So my first thought was to go back to Cubase. However, after much reading and hemming and hawing, I am dissuaded by Cubase's still cumbersome licensing procedures (hardware dongle) and lack of support (its forum will not let me join and says I'm banned for 100 years or something ridiculous).

I also determined that Cubase Elements lacks a couple of key features I would need, such as tempo and time signature tracks, so I think I'd need to start with Artist just to stick a toe in.

So in shopping around, I became more curious about Studio One, as well as Presonus Sphere, which for $15 a month would give me access to every offering from Presonus, either for one or two trial months or ongoing. Or, if after auditioning several plugins I wanted to commit to just a couple, I could cancel the monthly subscription and buy the couple of libraries I'd really need.

Anyway, not sure what I'll do yet. Analysis paralysis tends to send me back to the Kronos, so I'm inclined to choose something and try it. Cakewalk is free. Might try that first just to see whether I even want to "go there" with any DAW at all.

The possibilities are enticing, especially the scoring software. I'm still writing everything out by hand and wondering when I'm ever going to join the new millennium. A free (bundled) Studio One Artist + $150 Presonus Notion would be a much cheaper experiment than Cubase + Dorico. Not ruling out the latter for the long run. Just trying to keep the experiment affordable in case it just doesn't work out, in which case my Kronos and pencil would be awaiting my return. Embarassed
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ChrisDuncan
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PostPosted: Tue Mar 23, 2021 9:42 pm    Post subject: Reply with quote

Track 7 wrote:
Thanks again, Chris. Very helpful.

Back in the 90s when you were Cubase / MIDI, I was Cakewalk / MIDI. I remember the mid 90s when Cakewalk (before the name change to Sonar) added audio recording. It was a difficult period. Hardware was much more bitchy (remember having to use SCSI just to get the performance?) and it was a lot harder to keep everything stable.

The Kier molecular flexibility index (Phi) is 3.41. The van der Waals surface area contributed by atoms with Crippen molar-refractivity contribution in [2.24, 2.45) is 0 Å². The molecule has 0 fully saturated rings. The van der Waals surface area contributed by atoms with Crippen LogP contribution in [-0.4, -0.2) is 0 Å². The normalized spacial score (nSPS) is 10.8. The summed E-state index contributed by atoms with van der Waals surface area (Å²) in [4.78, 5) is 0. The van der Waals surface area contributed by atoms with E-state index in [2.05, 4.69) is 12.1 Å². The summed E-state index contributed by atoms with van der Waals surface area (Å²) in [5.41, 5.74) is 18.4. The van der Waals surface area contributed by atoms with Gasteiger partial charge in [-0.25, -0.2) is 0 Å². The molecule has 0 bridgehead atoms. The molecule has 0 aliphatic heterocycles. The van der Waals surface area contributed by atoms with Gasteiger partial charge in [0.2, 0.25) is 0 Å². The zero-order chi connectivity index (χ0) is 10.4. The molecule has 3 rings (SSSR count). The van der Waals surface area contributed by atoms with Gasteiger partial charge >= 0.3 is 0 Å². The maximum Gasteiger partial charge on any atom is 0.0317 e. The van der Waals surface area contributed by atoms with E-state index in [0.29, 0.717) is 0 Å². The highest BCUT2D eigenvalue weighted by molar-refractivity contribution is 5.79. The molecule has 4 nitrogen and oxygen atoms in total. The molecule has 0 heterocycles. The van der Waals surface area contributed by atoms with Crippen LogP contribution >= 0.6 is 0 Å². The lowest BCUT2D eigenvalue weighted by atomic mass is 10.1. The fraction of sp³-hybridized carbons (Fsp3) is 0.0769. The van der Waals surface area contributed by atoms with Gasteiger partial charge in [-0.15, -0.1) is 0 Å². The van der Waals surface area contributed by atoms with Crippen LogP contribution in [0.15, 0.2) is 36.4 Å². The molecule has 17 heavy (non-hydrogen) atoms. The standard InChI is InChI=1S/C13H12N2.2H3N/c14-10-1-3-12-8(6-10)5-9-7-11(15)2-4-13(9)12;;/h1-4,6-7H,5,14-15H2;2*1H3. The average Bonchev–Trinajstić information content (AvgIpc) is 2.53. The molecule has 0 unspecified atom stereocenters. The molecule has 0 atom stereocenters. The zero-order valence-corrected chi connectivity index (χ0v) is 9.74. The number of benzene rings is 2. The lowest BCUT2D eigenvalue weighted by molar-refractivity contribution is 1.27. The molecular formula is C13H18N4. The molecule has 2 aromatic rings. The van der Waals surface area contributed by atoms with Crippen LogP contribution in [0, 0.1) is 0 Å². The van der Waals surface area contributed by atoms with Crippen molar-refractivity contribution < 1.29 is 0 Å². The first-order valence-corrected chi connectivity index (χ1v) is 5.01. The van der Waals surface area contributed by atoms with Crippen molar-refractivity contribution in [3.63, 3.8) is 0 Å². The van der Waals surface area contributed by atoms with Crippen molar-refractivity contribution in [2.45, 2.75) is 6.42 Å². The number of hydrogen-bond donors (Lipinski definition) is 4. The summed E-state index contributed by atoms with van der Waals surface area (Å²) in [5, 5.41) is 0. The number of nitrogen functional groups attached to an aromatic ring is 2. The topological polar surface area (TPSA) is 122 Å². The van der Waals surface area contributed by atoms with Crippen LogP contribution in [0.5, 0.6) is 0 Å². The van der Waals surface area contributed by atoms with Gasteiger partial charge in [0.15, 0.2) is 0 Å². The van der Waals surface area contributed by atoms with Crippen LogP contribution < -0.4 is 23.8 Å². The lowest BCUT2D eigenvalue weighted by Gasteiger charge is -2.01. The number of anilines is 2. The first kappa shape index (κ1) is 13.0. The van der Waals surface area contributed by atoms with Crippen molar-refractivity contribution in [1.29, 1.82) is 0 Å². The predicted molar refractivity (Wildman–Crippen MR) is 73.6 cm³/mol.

I stuck with Cakewalk through several versions as they cut their teeth in the audio world. It was best of breed for MIDI dating back to the DOS days, but audio was new and the host based DAW (versus Pro Tools' dedicated hardware) really wasn't ready for prime time. It all worked, but it was twitchy. Of course, eventually hardware caught up, Cakewalk stabilized, and it was a solid DAW.

I eventually moved to Nuendo 2 when I was toying with the idea of scoring for picture, then Cubase 6 when I realized scoring wasn't what I wanted to do because my head was now in the Steinberg camp. Neundo also jacked the price up from $800 in version 2.1 to $2400 in 2.1.01 just to get some credibility (because more expensive is better), at which point Cubase made more sense for me.

It was a number of versions before I felt Cubase could compare with Cakewalk on the MIDI front. I always used the Score editor in Cakewalk because it made more sense to me than the piano roll. Eventually Cubase had first class MIDI, and even the built in Score editor was much improved. However, I never had to write charts for guys, so I don't know how the articulations, printing, etc. would be. I would imagine Dorico is better since it's dedicated to that purpose, but I never used it.

Honestly, for recording and music production these days all DAWs do pretty much the same thing. Given what you've mentioned, if it were me I'd definitely download the free Band Lab version of Cakewalk. I kept my licenses current through many versions of Sonar and it was as full featured as all the rest of them. It would definitely give you a feel for the wheel, thought there's going to be the catch up learning curve no matter who you go with.
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Chris Duncan
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Track 7
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PostPosted: Wed Mar 24, 2021 2:54 am    Post subject: Reply with quote

Those 1990s hiccups you mention are partly why I have steered clear of DAWs ever since. While Cubase 5 worked well for me circa 2001-02, I never really put it through its paces, since I wasn't using VSTIs.

The Kronos just works, or at least up to its limits, which I seem to be coming up against more and more. For example, the ticks and pops of a strained CPU happen during audio recording unless I mute most MIDI tracks.

DAWs can do this too, or so I hear, as well as suffer from latency, as you mentioned. So as I evaluate some free/cheap ones -- Cakewalk, Studio One Artist, and maybe Reaper -- I'll be paying attention to efficiency. Again, the Kronos has been mostly good in this regard but not perfect (maybe I just need to max out my RAM at 3GB?). I can imagine choosing a DAW and some favorite libraries only to end up back where I started, having bit off more sonic aspiration than my system's CPU can chew.

For the record, my current computer is a 15" 2020 Lenovo Legion 5 laptop with a Core i7 and 8GB RAM. As most DAWs seem to require at least i5 and 4GB, I'm hoping my laptop has enough headroom.